Comedian Robert Schimmel died last month at the age of 60.
Whether or not you agreed with his lifestyle (he left his first wife for his daughter’s friend, and married and divorced her), if you knew his work you couldn’t help liking him. He was just so honest. I think of his life as tragically funny. Bob Schimmel had survived a bad blood transfusion, a heart attack and the loss of his 11-year-old son to cancer.
In 2000 he was diagnosed with Stage 3 Non-Hodgkin’s Lymphoma. Due to his illness he was forced to bow out of his new sitcom that had just started production.
Throughout these hardships, somehow he was still able to make people laugh. But in the last couple of years of his life he contracted cirrhosis of the liver due to the blood transfusion that he had had years ago. He needed a liver transplant.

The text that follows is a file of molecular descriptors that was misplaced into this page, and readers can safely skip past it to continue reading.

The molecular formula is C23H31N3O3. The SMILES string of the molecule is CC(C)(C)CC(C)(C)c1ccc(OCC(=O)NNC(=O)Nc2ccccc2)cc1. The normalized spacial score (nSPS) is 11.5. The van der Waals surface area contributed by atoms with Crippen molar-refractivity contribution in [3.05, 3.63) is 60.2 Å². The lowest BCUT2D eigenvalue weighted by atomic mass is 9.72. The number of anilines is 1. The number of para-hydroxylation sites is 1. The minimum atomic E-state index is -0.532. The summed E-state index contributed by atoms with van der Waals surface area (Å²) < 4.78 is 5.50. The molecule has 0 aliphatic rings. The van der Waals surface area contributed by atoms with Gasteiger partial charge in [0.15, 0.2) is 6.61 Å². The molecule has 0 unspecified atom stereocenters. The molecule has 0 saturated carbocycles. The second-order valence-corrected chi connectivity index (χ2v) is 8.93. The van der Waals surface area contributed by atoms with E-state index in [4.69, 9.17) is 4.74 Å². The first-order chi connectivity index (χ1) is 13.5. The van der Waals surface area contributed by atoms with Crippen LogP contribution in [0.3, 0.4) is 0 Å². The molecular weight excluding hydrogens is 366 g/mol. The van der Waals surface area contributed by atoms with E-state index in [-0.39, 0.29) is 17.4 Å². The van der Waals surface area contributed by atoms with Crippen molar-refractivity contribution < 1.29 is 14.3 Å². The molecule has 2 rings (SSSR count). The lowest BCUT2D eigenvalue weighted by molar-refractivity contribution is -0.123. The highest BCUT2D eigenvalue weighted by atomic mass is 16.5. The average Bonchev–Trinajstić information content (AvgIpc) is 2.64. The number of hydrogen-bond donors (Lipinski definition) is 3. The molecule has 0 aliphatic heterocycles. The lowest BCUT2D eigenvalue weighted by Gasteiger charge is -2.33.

Those close to Bob told him he needed to keep his illness a secret or he would not get booked by comedy clubs and other venues. His belly distended from the disease, he would wear a raincoat in order to keep his illness invisible so he could keep on working. I know so many chronically ill people, including myself, who have been forced to hide their pain or fatigue just so they could keep their jobs. Forced to hide swollen joints, make excuses and keep on working through tremendous pain.
Earlier this year, perhaps no longer being able to to be dishonest with his audience, Bob revealed that he needed a liver transplant on The Howard Stern Show. After that he received support from fans and new fans, many offering help, and even offering to donate part of their liver. Perhaps people can be more giving and understanding than we sick people realize.
Ironically, Bob died as a result of his injuries in a car crash, although his poor health contributed to him not being able to survive the accident.
He is survived by his father, his sister, a brother, and five children. I like to think of him now making them all laugh in Heaven.
SheKnows Entertainment was a contributing source for this post.